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Slave Empire: Prophecy by T C Southwell

Slave Empire: Prophecy by T C Southwell

     The lurid light of the temple's sputtering torches illuminated the high priest's grim face. A sleek white animal writhed on the gem-encrusted altar, its slender legs thrashing as its life drained out in a scarlet stream. Its grey eyes closed, and its head drooped.
     The priest glanced at his audience of Draycon nobility before he slit the animal's belly with a deft motion. Red and blue entrails spilt out, and he thrust his hands into the bloody mass and spread it on the sacrificial slab, bending closer to study the offal. Several minutes passed before he straightened, his eyes bright with triumph.
     Rayne woke with a start, as one who sleeps lightly does. Sitting up, she rubbed her face and glanced around, then yawned, squinting at the bloated, angry-looking sun on the horizon. Thick, sooty clouds almost obscured it, dimming its glory to a weak gleam beyond the polluted atmosphere. The distant muttering and shuffling of thousands of human beings and the pungent smell of unwashed bodies and excrement wafted to her on the chill morning breeze.
     Throwing off her ragged blanket, she stood up and stretched, ridding herself of the kinks acquired from sleeping curled up. She studied the countryside, on the lookout for roving police patrols or the furtive movement of a fellow raider. Ruined buildings huddled in groups, surrounded by the remains of roads and walls the tanks that had rumbled through here in the days of the rebellion had reduced to rubble. Only the hardiest weeds struggled to grow in the rubble, their yellow leaves blotched with brown. Rusted or burnt-out cars lay in ditches and on kerbs. Most of the trees that remained were dead, but a few bore sickly, withered leaves.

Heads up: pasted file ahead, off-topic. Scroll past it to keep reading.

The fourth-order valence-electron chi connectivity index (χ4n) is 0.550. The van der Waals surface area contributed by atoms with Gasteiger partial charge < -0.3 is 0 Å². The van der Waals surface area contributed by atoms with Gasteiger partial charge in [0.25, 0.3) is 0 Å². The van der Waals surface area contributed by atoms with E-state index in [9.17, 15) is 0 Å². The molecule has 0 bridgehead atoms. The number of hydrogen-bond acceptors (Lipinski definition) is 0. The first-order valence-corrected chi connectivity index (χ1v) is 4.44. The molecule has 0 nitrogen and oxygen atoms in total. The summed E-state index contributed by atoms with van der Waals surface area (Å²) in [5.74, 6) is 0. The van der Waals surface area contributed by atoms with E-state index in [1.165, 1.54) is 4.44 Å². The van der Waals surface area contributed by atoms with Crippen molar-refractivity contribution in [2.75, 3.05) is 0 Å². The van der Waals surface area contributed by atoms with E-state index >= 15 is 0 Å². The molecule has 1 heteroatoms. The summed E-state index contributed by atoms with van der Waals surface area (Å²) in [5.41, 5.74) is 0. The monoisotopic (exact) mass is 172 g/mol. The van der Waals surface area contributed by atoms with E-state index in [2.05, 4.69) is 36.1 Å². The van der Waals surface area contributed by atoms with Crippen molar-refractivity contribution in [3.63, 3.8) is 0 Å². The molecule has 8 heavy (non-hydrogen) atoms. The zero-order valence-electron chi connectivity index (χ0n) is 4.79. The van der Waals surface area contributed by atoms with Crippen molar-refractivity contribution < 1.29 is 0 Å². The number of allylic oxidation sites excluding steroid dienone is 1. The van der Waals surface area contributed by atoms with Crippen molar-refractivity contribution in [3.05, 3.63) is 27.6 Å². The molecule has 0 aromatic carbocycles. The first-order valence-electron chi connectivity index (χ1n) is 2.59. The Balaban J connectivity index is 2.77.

Dawn found Rawn wandering along a dirty alley, tramping through piles of rotting refuse. This provided the rats' breeding ground, and the people who lived in this evil, depressing place trapped and ate them. Rawn hardly took any notice his surroundings, unable to think of anything except how he was going to find his sister. He did not notice the group of men lurking in a dark doorway until a net descended over his head, and many dirty hands pulled it tight around him. Someone snatched his weapon from its holster, and the men flung him to the ground. The net pinned his arms, and the raiders pulled it tighter while he fought. He kicked a man on the shin and made him hop and curse. These were the worst sort of raiders, who hunted people to sell to the autocrats for food.

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